Confidence in Supreme Court at All-Time Low Ahead of Roe v. Wade Decision

Ahead of the Supreme Court's crucial ruling on a Mississippi abortion rights case that could overturn Roe v. Wade, Americans' confidence in the court has sunk to an all-time low, according to a recent poll.

Only 25 percent of Americans have "a great deal" or "quite a lot" of confidence in the Supreme Court, according to Gallup's annual update on confidence in the nation's institution.

The number shows a significant deterioration of confidence in the court, having dropped by 11 percentage points compared to a year ago. It's the steepest decline in confidence of all U.S. institutions.

It should be noted that while confidence dropped among Democrats (30 to 13 percent) and Independents (40 to 25 percent), Republicans expressed essentially the same level of confidence as last year's, if not a little more (37 to 39 percent). But even among Republicans, confidence in the Supreme Court is far from what it used to be, having hit 53 percent in 2020.

Overall, confidence in the Supreme Court has averaged 35 percent for the past 16 years, a steady drop from the times between 1973 and 2006 when an average of 47 percent of Americans expressed confidence in the court.

It's unclear what role played the looming Supreme Court's ruling that could overturn the 1973 landmark Roe v. Wade decision into these results, and is just as uncertain whether the justices' final decision on the case will harm public confidence in the court.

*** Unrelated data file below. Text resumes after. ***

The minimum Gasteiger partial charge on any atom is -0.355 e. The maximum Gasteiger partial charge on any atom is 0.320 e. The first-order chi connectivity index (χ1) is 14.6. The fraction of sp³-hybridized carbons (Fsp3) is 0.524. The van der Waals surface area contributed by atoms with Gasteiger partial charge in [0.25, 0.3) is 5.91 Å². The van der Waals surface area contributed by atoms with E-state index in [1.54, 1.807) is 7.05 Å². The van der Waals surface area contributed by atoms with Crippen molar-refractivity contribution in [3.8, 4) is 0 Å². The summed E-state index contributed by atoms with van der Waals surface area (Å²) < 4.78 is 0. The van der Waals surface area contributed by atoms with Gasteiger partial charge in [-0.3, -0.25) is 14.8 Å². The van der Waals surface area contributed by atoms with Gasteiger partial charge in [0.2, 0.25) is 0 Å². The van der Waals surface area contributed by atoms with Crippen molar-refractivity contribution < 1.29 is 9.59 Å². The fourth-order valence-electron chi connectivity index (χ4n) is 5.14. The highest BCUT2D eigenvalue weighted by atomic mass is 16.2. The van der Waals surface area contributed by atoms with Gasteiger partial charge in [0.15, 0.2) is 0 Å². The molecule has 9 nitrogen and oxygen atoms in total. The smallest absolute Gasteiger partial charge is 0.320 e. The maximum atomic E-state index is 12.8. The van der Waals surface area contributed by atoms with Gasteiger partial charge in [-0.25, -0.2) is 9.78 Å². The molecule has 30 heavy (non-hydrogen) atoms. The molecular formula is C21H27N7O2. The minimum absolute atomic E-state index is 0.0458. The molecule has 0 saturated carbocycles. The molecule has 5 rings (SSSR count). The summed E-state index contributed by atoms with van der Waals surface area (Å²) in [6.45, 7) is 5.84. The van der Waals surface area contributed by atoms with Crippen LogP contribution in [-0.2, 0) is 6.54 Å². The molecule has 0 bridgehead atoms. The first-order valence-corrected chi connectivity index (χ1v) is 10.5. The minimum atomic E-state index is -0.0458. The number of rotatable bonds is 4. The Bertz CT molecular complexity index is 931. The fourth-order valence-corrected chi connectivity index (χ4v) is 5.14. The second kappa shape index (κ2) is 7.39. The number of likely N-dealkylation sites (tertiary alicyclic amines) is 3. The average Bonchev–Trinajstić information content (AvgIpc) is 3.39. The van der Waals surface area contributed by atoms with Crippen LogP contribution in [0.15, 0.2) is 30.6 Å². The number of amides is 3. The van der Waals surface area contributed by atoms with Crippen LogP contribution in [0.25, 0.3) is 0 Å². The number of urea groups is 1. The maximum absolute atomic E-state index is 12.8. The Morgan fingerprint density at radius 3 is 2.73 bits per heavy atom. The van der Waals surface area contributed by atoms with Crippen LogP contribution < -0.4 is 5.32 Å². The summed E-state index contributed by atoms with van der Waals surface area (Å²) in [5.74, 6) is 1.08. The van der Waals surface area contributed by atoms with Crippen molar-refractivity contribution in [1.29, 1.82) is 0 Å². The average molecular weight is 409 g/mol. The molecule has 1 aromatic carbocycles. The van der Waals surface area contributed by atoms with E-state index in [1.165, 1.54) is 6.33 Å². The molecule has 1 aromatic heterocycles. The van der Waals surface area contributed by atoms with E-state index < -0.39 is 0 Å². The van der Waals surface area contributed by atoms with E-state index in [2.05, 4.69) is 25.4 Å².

It seems that the leaking of the Supreme Court's draft opinion published by Politico in May revealing that a majority of justices were preparing to overrule almost half a century of abortion rights in the country has profoundly shaken the court, while sparking nationwide protests against the justices involved.

If the court decides to overturn Roe v. Wade, as strongly suggested by the leaked draft opinion, the legal status of abortion would be left for individual states to decide. It has been estimated that almost half of the states might make abortions illegal after the landmark 1973 ruling is overturned.

One factor that did not play into the poll's results, ran between June 1 and 20, and could potentially impact confidence in the Supreme Court, was the justices' decision to strike down a 100-year-old New York law limiting the carrying of concealed guns in public on Thursday.

In a 6-to-3 vote, all six conservative justices ruled that the New York's law —one of the toughest gun control rules in the country— violated the Second Amendment by requiring gun owners to have a "special need" in order to receive the license necessary to be allowed to carry a concealed firearm in public.

While the court's decision pleased some among the Republican ranks —including former president Donald Trump— it outraged many Democrats, including those in the five states beside New York where gun control rules are now expected to be more lax following Thursday's ruling.

The decision also came in stark contrast with the passing of a bipartisan gun bill by the Senate on the same day, which has broken through the Republicans' decade-long blockade of any legislation increasing gun control in the country.

Supreme Court
Public confidence in the Supreme Court has dropped to an all-time low. In this photo, members of the Supreme Court pose for a group photo at the Supreme Court in Washington, DC on April 23, 2021. Seated from left: Associate Justice Samuel Alito, Associate Justice Clarence Thomas, Chief Justice John Roberts, Associate Justice Stephen Breyer and Associate Justice Sonia Sotomayor, Standing from left: Associate Justice Brett Kavanaugh, Associate Justice Elena Kagan, Associate Justice Neil Gorsuch and Associate Justice Amy Coney Barrett. Erin Schaff-Pool/Getty Images